These things Arius either never heard, or heard and in his ignorance did not understand. For otherwise, had he understood, he would not have so grossly libelled the Bishop, but certainly would revile him also, as he did ourselves, because of his hatred of the truth. For being an adversary of Christ, he will not hesitate to persecute also those who hold the doctrine of Christ, as the Lord Himself has said beforehand: If they persecuted Me, they will also persecute you’ (Joh. xv. 20). Or, if the leaders of impiety think Dionysius was a partisan of theirs, let them write and confess what he did. Let them write about the vine and the husbandman, the boat and the shipbuilder; and let them at the same time confess, as he did in his defence, the Unity of Essence, and that the Son is of the Father’s Substance, and eternal; and the relation of intelligence and word, and the well and the river, and the rest; in order that they may see from the very contrast that he used the former class of language for a special purpose, but the latter as expressing the full meaning of the Christian Faith. And consequently let them, by adopting this language, revoke what they have held inconsistently with it. For in what way does the faith of Dionysius even approximate to the mischief of Arius? Does not Arius restrict the term Word to a conceptual sense, while Dionysius calls Him the true Word of God by nature? and while the one banishes the Word from the Father, the other teaches that He is the Father’s own, and inseparable from His Essence, as the word is to the intelligence and the river to the well. If then any one is able to separate and banish the word from the intelligence, or to put asunder the river and the well, and wall them off, or to say that the river is of another essence than the well, and to shew that the water is from elsewhere, or ventures to divide the brightness from the light and to say that the brightness is from another essence, then let him join Arius in his madness. For such an one will cease to have the semblance even of human intelligence. But if Nature knows that these are indivisible, and that the offspring of those objects is their very own, then let no one any longer hold with Arius or slander Dionysius, but rather on these grounds admire the plainness of his language and the correctness of his faith.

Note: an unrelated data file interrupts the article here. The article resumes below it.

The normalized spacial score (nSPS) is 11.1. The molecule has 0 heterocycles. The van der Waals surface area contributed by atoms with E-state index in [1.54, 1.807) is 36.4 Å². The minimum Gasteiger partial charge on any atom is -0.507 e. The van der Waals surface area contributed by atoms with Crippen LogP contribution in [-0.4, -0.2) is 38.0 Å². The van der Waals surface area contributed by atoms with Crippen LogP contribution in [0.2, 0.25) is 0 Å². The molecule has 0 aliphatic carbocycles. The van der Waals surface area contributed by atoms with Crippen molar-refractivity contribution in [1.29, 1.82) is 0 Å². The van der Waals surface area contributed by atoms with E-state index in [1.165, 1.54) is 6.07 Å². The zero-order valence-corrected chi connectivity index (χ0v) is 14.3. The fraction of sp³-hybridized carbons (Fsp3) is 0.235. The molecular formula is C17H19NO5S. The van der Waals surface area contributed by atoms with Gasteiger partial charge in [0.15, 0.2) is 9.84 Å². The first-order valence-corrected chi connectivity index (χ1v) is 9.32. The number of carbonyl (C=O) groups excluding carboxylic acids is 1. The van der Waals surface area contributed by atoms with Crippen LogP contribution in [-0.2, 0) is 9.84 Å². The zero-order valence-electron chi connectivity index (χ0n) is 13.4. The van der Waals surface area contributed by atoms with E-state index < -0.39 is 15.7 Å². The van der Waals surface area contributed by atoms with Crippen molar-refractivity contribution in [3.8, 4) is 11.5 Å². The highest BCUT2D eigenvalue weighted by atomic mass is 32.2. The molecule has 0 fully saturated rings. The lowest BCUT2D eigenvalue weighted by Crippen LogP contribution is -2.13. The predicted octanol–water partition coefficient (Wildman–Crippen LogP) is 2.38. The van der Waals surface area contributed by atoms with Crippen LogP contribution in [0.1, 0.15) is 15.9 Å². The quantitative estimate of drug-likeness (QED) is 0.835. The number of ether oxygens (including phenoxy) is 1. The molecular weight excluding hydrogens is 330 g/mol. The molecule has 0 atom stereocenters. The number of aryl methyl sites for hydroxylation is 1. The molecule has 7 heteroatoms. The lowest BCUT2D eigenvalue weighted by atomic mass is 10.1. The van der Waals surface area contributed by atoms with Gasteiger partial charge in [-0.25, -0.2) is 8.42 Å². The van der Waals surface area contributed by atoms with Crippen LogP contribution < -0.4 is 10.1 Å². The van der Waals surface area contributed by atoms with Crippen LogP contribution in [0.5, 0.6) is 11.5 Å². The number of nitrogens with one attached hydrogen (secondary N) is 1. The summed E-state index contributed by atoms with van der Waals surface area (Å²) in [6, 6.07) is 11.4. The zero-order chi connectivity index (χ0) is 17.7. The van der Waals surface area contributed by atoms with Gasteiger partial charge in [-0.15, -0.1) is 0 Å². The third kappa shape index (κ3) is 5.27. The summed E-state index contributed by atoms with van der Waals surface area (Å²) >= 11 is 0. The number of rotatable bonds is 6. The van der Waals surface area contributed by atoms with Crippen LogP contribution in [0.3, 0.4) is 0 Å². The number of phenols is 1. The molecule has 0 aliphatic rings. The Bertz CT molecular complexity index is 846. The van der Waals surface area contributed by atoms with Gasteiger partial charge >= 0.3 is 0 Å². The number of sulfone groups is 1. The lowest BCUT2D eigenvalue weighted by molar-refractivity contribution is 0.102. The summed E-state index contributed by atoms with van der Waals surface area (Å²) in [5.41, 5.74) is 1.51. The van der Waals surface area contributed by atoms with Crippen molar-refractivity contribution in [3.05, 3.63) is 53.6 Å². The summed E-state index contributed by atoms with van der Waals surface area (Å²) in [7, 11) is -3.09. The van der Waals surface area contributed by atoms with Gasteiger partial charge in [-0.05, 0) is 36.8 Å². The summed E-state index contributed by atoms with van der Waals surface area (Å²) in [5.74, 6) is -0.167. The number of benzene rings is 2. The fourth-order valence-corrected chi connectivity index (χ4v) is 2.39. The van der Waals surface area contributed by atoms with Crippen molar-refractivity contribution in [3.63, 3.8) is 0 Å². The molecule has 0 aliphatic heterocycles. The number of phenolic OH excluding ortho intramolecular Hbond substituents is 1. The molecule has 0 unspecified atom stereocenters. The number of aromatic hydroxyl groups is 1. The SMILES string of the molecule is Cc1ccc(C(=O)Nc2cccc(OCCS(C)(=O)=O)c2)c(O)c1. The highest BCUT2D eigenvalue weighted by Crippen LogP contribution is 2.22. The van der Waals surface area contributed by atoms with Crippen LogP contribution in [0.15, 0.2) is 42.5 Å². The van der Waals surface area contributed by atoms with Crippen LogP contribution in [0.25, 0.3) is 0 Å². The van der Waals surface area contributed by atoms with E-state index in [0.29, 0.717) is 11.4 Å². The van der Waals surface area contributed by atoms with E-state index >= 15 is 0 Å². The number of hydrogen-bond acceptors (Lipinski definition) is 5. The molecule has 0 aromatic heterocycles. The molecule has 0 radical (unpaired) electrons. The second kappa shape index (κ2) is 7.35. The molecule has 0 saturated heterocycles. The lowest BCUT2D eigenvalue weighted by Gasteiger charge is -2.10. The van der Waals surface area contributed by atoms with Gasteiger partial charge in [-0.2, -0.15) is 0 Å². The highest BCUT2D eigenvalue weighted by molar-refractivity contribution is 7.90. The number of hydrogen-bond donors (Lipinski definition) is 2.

25. The teaching of Dionysius on the Word (continued).